How Young Entrepreneurs Are Finding Their Footing in the Sneaker Market

Patricia O’Connell

For numerous sneaker aficionados, the active reselling market has proven to be a powerful way to learn the dynamics of market forces. The young entrepreneurs are getting early exposure to basic tenets of capitalism--something often lacking in their formal education.

If he’s lucky enough to score a pair, he’ll put them away for a while, waiting for the prime opportunity to resell them at a profit. “I’m always looking for a business opportunity,” says the Baltimore native. “The more money you can make, the more options you have.”

Buchalter speaks of following the market and its fluctuations, keeping track of his inventory, and the intricacy of pricing. He learned the ins and outs of reselling with YouTube videos, and because he purchases only through retail, he’s confident in the quality of what he’s buying and selling. He’s not new to selling, having already tried his hand at fidget-spinners and key chains when they were hot. “Sneakers are not going to be my life,” he says. “They’re good for now but I would like to expand my interests.”

He sounds like any budding entrepreneur – until he mentions that he has to commandeer the computers of his mother, father, and his brother to camp out in online lobbies and that he has to coordinate his buying and selling around his schedule as a high-school sophomore. For example, he notes that Supreme drops a new pair every Thursday at 11 am, which fortunately coincides with a free period. “I’m on my phone every Thursday at 11,” says the 16-year old.

He views the sneakers as a commodity, pointing out that he doesn’t get overly attached to any one pair – with one exception. “The Yeezys were a pretty hard release to get,” he remembers. “I really like them, so I don’t plan on selling them.” He loves what he does, sees entrepreneurship in his future, and that his once-baffled parents are proud of his success.

For Collin Porcaro, a young professional, the buying and selling of popular sneakers has more to do with his love for the product itself. “I sell one pair so I can buy my next pair,” he says. Though Porcaro, at 22, has a few years on Buchalter, he also got the bug early – as a high school freshman. An avid skateboarder, he was friendly with some older skateboarders, one of whom had a pair of shoes that didn’t fit. He offered them to Porcaro for $20 – and all the wooden hangers he could rustle up from his mother’s closet. “He needed the hangers for some other merchandise he was selling,” shrugs Porcaro. It was a valuable, early lesson in supply and demand. “He needed hangers more than he wanted those shoes.”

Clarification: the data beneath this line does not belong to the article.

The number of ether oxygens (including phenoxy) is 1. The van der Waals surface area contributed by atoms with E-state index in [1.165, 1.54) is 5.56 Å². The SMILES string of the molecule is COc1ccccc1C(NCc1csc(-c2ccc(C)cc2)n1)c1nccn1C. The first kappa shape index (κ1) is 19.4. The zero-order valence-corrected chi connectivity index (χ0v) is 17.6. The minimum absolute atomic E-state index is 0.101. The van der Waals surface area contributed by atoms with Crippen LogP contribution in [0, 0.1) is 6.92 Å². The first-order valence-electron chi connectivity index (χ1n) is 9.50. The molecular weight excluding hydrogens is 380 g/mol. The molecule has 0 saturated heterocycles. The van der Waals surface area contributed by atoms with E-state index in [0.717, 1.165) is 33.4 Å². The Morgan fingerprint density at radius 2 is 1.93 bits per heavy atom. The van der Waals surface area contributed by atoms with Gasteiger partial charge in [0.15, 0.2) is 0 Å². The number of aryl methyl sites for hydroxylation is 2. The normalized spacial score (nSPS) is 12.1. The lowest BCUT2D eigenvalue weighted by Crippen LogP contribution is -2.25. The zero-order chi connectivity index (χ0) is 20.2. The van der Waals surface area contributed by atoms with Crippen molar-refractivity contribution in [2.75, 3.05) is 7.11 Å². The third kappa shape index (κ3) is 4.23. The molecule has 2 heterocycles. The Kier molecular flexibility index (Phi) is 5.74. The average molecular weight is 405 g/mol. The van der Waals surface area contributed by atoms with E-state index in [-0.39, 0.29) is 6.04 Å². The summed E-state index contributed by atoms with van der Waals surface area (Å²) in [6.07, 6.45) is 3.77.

Even though the shoes were a little big for Porcaro, he wore them to school. “If you had these shoes, it was a big deal,” he remembers. A friend noticed them, and bought them from him for $50. Porcaro turned that profit into a new pair – and then bought others that were too big for him that he could resell. Porcaro’s approach to buying is motivated more by what he likes – not what he thinks the market will like. “I don’t do much buying specifically to sell,” he says. “I buy what I like and if I want something new I’ll sell what I like the least and what is most liquid.”

Porcaro falls somewhere between the dispassionate buyer and seller, who views the sneakers like any other commodity, and the true collector, who buys them just for the pleasure of owning them. “Real collectors never take them out of the box,” he says. “I wear them all.” It’s a testament to the power of branding and marketing by the shoe companies and the celebrities they collaborate with that used merchandise has such a strong secondary market. “Even if you wear a pair, you can still get double the retail price,” notes Porcaro. “But anything that I know will have value moving forward I will try not to beat up.”

And while Buchalter pays retail, Porcaro generally pays a higher price unless he gets lucky with a lottery. To him, paying a premium for what he really wants is worth it. “Everything is driven by demand,” he says. And sometimes by lack of demand. “I thought there would be a lot of interest in one of the Kanye shoes, because the first two models were selling for 5 to 10 times their retail price.” He gave a friend who used a bot to get him a pair of $220 sneakers an extra $50. “It turns out the public wasn’t that excited about the look of this particular shoe,” he remembers. “I’d be lucky to get what I paid.”

He’s philosophical about the occasional miss, grateful for what he’s learned along the way. “It’s made me more comfortable with the idea of investing,” he says of his adventures in the sneaker market. He has started collecting watches, and has dabbled in crypto-currency. “I’m now more comfortable with having my cash in something other than my bank account.”

For Buchalter, Porcaro, and numerous other sneaker aficionados, the active reselling market has proven to be a powerful way to learn the dynamics of market forces. The U.S athletic footwear market was estimated at $17.5 billion in 2016, according to the NDP Group – with the resale market valued at about $1 billion, according to Business Insider. The value is even greater, though, when one considers that young entrepreneurs are getting early exposure to basic tenets of capitalism.

In fact, for many young people, it might be their only exposure. Buchalter notes that his school doesn’t have a curriculum in economics or personal finance, so he’s grateful for the lessons he’s learned – and eager to put them to use. His school is looking to start an in-school coffee shop. “I think we could make money,” he says, already thinking about his next entrepreneurial adventure.